Zelda was born in a world of dreams, and hers burned bigger than anyone had ever seen.
Now she’s on the run in our world, the dreams broken in her hands.
But the pieces are for sale, the rich and the powerful are buying, and suddenly her world isn’t the only place Zelda’s running from.
From the creators that brought you Spider-Gwen, SOUTHERN BASTARDS, and DRIFTER, and the incredible colorist of THE WICKED + THE DIVINE, comes a place where dreams come true–and today, they go to war.
Prepare to read this one at least two times, with Black Cloud #1 there is a lot to take in. Jumping from current day into dream worlds, with black noir settings and creatures never seen before. Zelda has the power to bring others with her into her reality, one that she seemingly left behind or escaped. While not a lot was given away in this first issue, we are left with subtle hints here and there with no real answers quite yet.
Latour and Brandon weave a story about storytelling here, injecting some social commentary along the way. While introducing the main character yet unnamed (Zelda if you read the solicits), she speaks of the world she comes from with grandeur. However is quick to reveal the ugly sides of ours, with comments about our engrossment in things like viral content, fantasy sports, and broadcast reality. As we often miss out on other stories, brushing them to the side as no one listens. Too busy caught up in things that just don’t matter.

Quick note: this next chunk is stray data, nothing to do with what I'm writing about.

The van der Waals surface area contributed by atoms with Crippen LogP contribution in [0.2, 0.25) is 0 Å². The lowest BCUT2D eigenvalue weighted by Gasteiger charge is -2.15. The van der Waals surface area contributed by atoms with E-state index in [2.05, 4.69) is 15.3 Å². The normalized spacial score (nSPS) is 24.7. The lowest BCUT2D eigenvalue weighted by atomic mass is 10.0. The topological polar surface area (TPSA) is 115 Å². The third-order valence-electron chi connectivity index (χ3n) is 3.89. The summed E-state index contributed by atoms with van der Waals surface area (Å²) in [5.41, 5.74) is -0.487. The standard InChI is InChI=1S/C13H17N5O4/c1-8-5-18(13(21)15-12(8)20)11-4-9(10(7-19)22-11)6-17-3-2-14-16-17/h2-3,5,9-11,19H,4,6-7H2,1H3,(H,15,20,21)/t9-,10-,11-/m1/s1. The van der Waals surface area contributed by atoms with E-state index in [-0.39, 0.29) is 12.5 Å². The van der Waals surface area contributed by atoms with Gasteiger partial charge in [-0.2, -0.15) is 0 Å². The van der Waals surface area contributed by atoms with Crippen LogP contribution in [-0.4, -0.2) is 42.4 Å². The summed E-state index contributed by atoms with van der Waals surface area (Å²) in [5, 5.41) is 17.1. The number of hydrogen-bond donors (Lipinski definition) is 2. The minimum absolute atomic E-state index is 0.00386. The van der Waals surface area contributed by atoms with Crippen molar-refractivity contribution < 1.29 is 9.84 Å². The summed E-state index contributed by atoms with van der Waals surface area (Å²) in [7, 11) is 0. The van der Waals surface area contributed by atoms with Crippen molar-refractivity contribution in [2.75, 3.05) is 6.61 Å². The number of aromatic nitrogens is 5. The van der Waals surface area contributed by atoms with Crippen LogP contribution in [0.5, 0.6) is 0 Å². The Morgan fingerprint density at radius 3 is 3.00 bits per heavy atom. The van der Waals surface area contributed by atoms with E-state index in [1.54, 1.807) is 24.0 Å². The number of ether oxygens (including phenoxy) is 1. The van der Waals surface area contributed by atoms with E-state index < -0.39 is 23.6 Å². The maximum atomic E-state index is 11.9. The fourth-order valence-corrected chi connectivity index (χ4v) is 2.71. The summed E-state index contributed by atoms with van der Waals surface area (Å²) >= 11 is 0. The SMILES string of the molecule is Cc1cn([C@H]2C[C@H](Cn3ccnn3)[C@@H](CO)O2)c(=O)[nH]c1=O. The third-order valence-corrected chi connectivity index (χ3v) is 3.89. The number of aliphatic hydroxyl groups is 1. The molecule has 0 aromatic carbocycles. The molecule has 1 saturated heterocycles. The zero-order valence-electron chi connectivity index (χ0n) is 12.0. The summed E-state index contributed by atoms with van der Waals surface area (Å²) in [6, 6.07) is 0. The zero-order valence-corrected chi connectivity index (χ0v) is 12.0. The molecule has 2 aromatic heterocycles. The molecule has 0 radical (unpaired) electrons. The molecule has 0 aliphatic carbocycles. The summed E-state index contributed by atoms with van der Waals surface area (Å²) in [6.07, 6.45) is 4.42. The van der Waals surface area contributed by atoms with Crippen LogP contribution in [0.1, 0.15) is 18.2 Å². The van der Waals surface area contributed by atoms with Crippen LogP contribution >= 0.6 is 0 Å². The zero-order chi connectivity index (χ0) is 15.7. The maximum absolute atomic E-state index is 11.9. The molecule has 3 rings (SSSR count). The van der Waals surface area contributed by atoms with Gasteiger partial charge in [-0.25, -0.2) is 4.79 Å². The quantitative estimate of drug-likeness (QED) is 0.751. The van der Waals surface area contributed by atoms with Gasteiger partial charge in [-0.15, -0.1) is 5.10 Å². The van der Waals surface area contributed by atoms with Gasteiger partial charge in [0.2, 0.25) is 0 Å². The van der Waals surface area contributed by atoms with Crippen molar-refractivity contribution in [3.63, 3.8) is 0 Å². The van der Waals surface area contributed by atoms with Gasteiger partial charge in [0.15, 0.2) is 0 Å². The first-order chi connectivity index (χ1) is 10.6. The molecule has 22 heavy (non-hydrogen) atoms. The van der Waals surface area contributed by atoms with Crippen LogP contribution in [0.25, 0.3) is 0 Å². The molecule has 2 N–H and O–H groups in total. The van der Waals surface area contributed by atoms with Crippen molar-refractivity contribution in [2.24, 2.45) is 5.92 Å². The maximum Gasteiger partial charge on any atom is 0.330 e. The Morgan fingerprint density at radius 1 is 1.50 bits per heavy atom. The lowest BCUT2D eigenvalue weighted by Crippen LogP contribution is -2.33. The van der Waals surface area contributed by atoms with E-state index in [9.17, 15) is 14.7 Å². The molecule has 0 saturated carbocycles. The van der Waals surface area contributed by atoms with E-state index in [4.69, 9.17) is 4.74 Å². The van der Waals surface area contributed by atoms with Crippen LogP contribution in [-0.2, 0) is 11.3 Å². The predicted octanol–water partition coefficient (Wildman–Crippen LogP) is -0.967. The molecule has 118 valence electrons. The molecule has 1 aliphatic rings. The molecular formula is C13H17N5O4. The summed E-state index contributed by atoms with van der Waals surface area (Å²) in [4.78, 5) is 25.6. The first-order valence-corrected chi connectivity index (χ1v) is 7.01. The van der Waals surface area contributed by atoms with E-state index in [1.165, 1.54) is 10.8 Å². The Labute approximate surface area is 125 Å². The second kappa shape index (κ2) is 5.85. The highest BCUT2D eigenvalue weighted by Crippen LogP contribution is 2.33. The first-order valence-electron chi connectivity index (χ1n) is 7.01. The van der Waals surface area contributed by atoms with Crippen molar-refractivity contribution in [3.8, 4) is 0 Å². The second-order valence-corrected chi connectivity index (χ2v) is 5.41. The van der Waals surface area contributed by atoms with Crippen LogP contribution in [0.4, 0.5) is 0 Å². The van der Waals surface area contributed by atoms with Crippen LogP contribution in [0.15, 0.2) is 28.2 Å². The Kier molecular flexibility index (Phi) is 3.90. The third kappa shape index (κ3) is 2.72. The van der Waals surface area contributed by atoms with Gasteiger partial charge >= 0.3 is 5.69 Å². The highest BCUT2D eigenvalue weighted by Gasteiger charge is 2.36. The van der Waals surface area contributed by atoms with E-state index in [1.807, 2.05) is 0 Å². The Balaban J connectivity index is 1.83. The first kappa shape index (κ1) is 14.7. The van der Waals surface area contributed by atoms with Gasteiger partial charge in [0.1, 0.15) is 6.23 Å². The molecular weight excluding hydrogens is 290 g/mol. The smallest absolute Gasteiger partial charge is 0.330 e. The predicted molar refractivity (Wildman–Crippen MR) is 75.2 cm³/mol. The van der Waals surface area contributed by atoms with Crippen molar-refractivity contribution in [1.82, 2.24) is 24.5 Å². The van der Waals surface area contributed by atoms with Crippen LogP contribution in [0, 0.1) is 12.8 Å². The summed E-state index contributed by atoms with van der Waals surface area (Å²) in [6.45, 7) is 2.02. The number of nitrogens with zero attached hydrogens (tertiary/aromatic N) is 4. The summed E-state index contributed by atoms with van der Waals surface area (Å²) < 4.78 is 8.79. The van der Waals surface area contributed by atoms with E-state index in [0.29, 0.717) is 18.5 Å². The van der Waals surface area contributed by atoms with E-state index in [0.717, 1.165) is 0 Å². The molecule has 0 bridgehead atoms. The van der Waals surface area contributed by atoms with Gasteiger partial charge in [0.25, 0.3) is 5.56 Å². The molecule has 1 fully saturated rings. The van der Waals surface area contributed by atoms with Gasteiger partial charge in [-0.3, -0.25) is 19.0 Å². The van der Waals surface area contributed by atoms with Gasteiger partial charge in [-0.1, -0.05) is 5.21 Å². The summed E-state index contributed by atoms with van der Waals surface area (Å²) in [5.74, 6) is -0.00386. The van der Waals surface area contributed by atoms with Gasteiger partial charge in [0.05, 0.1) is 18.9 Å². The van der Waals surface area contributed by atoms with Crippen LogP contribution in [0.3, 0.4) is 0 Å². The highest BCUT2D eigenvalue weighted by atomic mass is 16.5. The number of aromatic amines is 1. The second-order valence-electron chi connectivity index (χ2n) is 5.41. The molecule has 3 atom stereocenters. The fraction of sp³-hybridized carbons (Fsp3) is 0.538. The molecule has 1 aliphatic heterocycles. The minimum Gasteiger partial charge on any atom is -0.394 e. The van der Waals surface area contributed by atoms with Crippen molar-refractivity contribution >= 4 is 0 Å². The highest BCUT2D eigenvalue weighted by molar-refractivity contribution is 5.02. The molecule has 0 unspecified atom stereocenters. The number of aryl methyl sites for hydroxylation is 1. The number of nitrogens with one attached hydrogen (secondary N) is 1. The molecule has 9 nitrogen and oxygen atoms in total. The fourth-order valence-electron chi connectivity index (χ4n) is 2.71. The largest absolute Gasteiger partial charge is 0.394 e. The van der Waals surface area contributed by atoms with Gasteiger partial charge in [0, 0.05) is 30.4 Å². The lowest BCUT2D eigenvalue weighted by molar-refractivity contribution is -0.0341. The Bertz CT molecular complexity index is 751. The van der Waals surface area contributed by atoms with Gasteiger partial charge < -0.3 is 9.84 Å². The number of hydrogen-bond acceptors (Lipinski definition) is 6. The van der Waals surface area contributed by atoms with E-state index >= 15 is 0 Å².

The story here focuses on Zelda’s survival in our world and how she can maintain that. She can be found sleeping on a bench, begging for change, or pedaling designer drugs to rich kids. Yet those drugs are really just her abilities to bring others into her world. Where she is all-powerful, seemingly the storyteller of this dream world. We have to wonder why she left in the first place, as no one ever seemingly wants to leave her world. Ironically returning to her world is not so easy, coming at a cost.
Color work and color theory are why this book will sell and there is a strong case for that here. Hinkle has some beautiful art throughout this issue, with perfect pacing to move the story along. However, Wilson and Cunniffe bring this book to life. Their color on the dream sequences alone is astounding, telling parts of the story that words could never do justice. Even if the story isn’t for you, the art here is worth the price of admission, hands down.
Like I said in the beginning, you’re going to read this book at least two times. There are so many things to unpack here and that’s honestly a good thing. It can feel like getting lost in the rabbit hole and some of the social commentaries can feel righteous at times as well. At the end of the day, most will pick this up for the art and I can’t say I blame them, but the story has a lot to give as well.
Reviewed by Tim Montoya
Black Cloud #1
Written by Jason Latour and Ivan Brandon
Art by Greg Hinkle, Matt Wilson, Dee Cunniffe, Aditya Bidkar
Published by Image Comics
Release Date: April 5h, 2017